It must be a slow news day for “The Los Angeles Times.” You’d think the reputable publication would be reporting on the low-60’s weather on the West Side (sounds frigid?) or on the Clippers’ failed recent attempt to beat the defending champion Warriors. Or maybe on Hillary Clinton’s fundraising trip this week to LA. Well, maybe they are writing about these things, too. But, nonetheless, the paper did devote some space to a hot-off-the-presses story about how students at nearby Laguna Beach High School scored above average on college admissions tests for the 2014-2015 academic year.
In this gripping piece by Bryce Alderton entitled “Laguna students score above average on college admissions tests,” it’s reported that Laguna High School students exceeded both state and national averages on both the SAT and ACT tests for the year. As Alderton writes in heart-stopping detail, “Laguna students averaged 26.7 on the ACT and 1734 on the SAT. There were 137 students who took the ACT, while 74 took the SAT. For 2014-15, the average national ACT score was 21 while the state average was 22.5. The average national SAT score was 1,490 and the state average was 1,492. Students’ scores eclipsed school averages for the 2013-14 year. Laguna’s average SAT score was 1,673.”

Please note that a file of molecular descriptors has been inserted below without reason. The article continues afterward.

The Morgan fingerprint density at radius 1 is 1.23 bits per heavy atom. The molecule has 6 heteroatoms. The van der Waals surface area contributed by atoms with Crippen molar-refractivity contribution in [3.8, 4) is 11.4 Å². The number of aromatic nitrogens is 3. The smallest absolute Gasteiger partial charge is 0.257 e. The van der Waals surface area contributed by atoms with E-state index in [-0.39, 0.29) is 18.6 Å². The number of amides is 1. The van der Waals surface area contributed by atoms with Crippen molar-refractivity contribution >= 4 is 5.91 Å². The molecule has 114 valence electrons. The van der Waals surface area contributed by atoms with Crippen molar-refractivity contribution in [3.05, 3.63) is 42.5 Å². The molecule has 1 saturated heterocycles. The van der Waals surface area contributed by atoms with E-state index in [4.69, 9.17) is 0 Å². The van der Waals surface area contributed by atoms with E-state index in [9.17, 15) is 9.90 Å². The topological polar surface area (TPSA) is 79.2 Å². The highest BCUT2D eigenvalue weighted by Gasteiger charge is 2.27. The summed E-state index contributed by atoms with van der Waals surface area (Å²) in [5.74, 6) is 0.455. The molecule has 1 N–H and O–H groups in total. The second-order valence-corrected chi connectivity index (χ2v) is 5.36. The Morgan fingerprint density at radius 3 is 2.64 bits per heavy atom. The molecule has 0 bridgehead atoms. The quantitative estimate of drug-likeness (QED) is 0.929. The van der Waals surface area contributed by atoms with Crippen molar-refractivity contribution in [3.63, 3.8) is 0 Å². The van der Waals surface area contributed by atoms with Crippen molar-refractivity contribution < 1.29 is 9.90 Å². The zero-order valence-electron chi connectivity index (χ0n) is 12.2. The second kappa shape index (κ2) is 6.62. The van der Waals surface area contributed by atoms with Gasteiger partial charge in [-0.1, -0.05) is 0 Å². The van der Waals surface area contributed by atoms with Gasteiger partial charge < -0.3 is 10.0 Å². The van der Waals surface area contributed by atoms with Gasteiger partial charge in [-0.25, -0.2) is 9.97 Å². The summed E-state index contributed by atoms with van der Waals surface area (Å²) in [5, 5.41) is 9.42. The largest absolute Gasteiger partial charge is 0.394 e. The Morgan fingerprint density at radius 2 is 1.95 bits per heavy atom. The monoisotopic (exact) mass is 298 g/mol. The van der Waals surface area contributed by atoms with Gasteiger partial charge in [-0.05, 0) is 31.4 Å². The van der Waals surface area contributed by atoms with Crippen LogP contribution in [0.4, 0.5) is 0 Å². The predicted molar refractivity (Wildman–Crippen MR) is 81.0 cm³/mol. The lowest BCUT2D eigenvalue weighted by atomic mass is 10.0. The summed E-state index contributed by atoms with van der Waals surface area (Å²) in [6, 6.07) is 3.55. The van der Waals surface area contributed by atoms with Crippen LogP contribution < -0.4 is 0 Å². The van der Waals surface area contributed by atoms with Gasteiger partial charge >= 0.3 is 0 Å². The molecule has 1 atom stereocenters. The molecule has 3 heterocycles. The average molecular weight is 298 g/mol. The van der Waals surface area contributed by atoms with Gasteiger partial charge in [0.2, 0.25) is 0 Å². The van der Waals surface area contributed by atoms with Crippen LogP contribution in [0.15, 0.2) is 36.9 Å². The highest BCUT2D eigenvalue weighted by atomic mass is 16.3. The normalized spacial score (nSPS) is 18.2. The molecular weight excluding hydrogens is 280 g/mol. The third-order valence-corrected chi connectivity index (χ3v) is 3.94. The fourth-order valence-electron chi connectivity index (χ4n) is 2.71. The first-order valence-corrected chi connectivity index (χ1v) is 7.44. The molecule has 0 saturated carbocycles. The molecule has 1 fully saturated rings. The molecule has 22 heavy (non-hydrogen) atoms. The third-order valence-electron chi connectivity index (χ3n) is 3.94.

But wait. There’s more. We know. We sounds like an informercial on “QVC.” Hi Lori Greiner! The principal of Laguna Beach High wanted to weigh in on the results for the piece in “The LA Times.” Here’s what he had to say: “‘As they gain knowledge in the college admissions process, they are becoming more savvy and selective about which tests to take,” Laguna Beach High Principal Chris Herzfeld said in a statement. ‘Their concentrated effort is showing strong results, and while we are proud of their scores, it’s really the depth of knowledge the scores represent that is important. Scores should be a reflection of learning, and not the target.'” This is remarkably revelatory. As is this bizarre piece of PR. We mean journalism. Freudian slip.
Perhaps we shall read tomorrow about an overflowing bathroom stall in the American Airlines terminal at LAX. We can barely wait.
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